Chi Chi’s – I first bumped into this restaurant when I moved to DC.  I was looking for a good Mexican restaurant and someone suggested this on.  I looked into it and thought it sounded good, and there was one near where I lived and worked.  I invited a friend to go with me.  She’d grown up in Corpus Christi and was Mexican herself.  I figured we’d pick it apart and have fun.  Her response was classic.  “Why would they call a restaurant that?”  The food was formulaic, and the flavor was not outstanding.  I described it to friends back home as tomato sauce with a jalapeno pepper.  They did make an outstanding salsa and fresh made tortilla chips.  So much so that when the restaurant closed, they continued to sell the jarred salsa in stores.  It’s still around.

Howard Johnson’s – Affectionately nicknamed HoJo’s, it was prolific during the 70s and 80s for it’s motel and restaurant combination and its distinctive orange roof.  It was a popular venue for manager meetings due to its large dining area.  I was involved in a few of those manager meeting myself back in the day.  I wasn’t too taken with the food or the atmosphere, but I guess its reliability and price was appealing to businesses.  Gone now as it fell out of fashion and other meeting places took their place.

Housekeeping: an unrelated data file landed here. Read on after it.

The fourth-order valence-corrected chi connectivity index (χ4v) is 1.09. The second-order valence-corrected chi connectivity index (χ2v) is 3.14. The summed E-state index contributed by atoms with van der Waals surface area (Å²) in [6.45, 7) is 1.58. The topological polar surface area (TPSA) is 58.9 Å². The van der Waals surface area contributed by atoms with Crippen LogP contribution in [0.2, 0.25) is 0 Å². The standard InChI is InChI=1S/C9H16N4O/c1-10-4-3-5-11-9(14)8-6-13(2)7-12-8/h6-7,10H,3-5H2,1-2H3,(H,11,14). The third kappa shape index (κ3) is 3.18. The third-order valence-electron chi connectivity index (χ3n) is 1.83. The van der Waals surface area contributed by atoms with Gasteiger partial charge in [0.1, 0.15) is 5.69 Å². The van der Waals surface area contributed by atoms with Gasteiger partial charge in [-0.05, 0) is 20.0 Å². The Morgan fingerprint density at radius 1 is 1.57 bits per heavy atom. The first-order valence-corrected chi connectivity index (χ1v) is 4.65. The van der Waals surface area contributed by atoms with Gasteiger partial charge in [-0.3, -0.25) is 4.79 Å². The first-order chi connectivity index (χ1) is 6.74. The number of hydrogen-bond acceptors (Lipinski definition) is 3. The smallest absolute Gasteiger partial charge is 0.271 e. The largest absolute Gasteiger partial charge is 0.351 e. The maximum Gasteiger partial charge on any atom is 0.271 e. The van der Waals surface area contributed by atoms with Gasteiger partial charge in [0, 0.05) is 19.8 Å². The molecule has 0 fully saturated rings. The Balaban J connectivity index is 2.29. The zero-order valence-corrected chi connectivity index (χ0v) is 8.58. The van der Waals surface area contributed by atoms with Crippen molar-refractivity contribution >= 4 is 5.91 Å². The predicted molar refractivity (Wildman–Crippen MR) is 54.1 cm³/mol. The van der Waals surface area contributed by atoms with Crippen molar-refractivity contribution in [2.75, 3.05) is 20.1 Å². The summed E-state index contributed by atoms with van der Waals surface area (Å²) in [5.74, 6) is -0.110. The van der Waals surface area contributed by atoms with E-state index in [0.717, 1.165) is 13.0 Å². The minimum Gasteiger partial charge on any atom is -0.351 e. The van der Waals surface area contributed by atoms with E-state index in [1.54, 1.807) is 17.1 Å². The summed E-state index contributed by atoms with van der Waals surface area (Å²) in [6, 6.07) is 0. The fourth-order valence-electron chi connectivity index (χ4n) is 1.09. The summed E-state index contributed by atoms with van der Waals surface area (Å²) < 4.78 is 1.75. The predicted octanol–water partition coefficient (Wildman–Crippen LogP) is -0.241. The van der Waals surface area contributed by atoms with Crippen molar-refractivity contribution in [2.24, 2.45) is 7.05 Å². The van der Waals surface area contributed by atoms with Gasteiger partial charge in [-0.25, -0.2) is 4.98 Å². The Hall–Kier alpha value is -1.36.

Kenny Rogers Roasters – The only time I ever ran into this one, oddly enough, was in China.  It seems the Chinese like their fried chicken; the KFC always had a line starting at 7am.  Roasters never had the lines, but had really good food.  My first trip I walked passed one every day and stopped in several times for take out.  They treated me like a king every time.  Not sure why it never took off.  Too much competition, I guess.

Bob’s Big Boy – Sheldon on The Big Bang Theory loved the burger at Bob’s Big Boy.  I liked just about everything else.  There was one directly across the street from me and down one block when I first moved to DC.  Their portions were large, well cooked, and delicious.  But they couldn’t compete, for some reason.  Slowly, they closed restaurants all over.  They’re not technically defunct.  There are five still open in So. California.